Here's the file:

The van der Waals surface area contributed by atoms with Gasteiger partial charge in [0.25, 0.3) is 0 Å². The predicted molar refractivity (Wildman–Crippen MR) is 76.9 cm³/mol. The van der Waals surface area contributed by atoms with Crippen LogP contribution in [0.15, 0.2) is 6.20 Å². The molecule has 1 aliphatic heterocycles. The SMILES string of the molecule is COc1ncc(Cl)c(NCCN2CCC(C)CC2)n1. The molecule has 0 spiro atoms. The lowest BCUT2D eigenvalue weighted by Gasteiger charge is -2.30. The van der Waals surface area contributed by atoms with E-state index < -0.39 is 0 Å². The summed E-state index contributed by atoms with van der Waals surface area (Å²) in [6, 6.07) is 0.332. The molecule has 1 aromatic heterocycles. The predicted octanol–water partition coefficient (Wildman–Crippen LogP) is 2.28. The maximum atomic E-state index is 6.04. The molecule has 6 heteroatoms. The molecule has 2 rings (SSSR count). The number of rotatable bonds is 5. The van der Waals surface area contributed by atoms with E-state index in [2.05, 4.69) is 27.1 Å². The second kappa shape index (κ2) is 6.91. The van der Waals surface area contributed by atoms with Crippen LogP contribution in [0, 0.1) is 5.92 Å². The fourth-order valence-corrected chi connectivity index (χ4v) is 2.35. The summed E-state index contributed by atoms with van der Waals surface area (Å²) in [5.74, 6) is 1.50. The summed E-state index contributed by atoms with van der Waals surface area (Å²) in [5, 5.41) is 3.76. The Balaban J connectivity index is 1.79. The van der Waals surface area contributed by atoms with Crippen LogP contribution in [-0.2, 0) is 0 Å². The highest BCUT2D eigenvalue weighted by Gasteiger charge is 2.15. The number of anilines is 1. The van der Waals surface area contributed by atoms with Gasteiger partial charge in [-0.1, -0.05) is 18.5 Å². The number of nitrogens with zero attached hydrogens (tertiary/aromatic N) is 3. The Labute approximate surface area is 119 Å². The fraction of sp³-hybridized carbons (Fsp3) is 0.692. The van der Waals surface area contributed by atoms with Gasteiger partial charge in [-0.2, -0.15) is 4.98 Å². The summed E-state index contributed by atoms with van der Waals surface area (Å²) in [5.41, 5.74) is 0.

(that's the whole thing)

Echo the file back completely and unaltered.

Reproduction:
The van der Waals surface area contributed by atoms with Gasteiger partial charge in [0.25, 0.3) is 0 Å². The predicted molar refractivity (Wildman–Crippen MR) is 76.9 cm³/mol. The van der Waals surface area contributed by atoms with Crippen LogP contribution in [0.15, 0.2) is 6.20 Å². The molecule has 1 aliphatic heterocycles. The SMILES string of the molecule is COc1ncc(Cl)c(NCCN2CCC(C)CC2)n1. The molecule has 0 spiro atoms. The lowest BCUT2D eigenvalue weighted by Gasteiger charge is -2.30. The van der Waals surface area contributed by atoms with E-state index < -0.39 is 0 Å². The summed E-state index contributed by atoms with van der Waals surface area (Å²) in [6, 6.07) is 0.332. The molecule has 1 aromatic heterocycles. The predicted octanol–water partition coefficient (Wildman–Crippen LogP) is 2.28. The maximum atomic E-state index is 6.04. The molecule has 6 heteroatoms. The molecule has 2 rings (SSSR count). The number of rotatable bonds is 5. The van der Waals surface area contributed by atoms with E-state index in [2.05, 4.69) is 27.1 Å². The second kappa shape index (κ2) is 6.91. The van der Waals surface area contributed by atoms with Crippen LogP contribution in [0, 0.1) is 5.92 Å². The fourth-order valence-corrected chi connectivity index (χ4v) is 2.35. The summed E-state index contributed by atoms with van der Waals surface area (Å²) in [5.74, 6) is 1.50. The summed E-state index contributed by atoms with van der Waals surface area (Å²) in [5, 5.41) is 3.76. The Balaban J connectivity index is 1.79. The van der Waals surface area contributed by atoms with Crippen LogP contribution in [-0.2, 0) is 0 Å². The highest BCUT2D eigenvalue weighted by Gasteiger charge is 2.15. The number of anilines is 1. The van der Waals surface area contributed by atoms with Gasteiger partial charge in [-0.1, -0.05) is 18.5 Å². The number of nitrogens with zero attached hydrogens (tertiary/aromatic N) is 3. The Labute approximate surface area is 119 Å². The fraction of sp³-hybridized carbons (Fsp3) is 0.692. The van der Waals surface area contributed by atoms with Gasteiger partial charge in [-0.2, -0.15) is 4.98 Å². The summed E-state index contributed by atoms with van der Waals surface area (Å²) in [5.41, 5.74) is 0.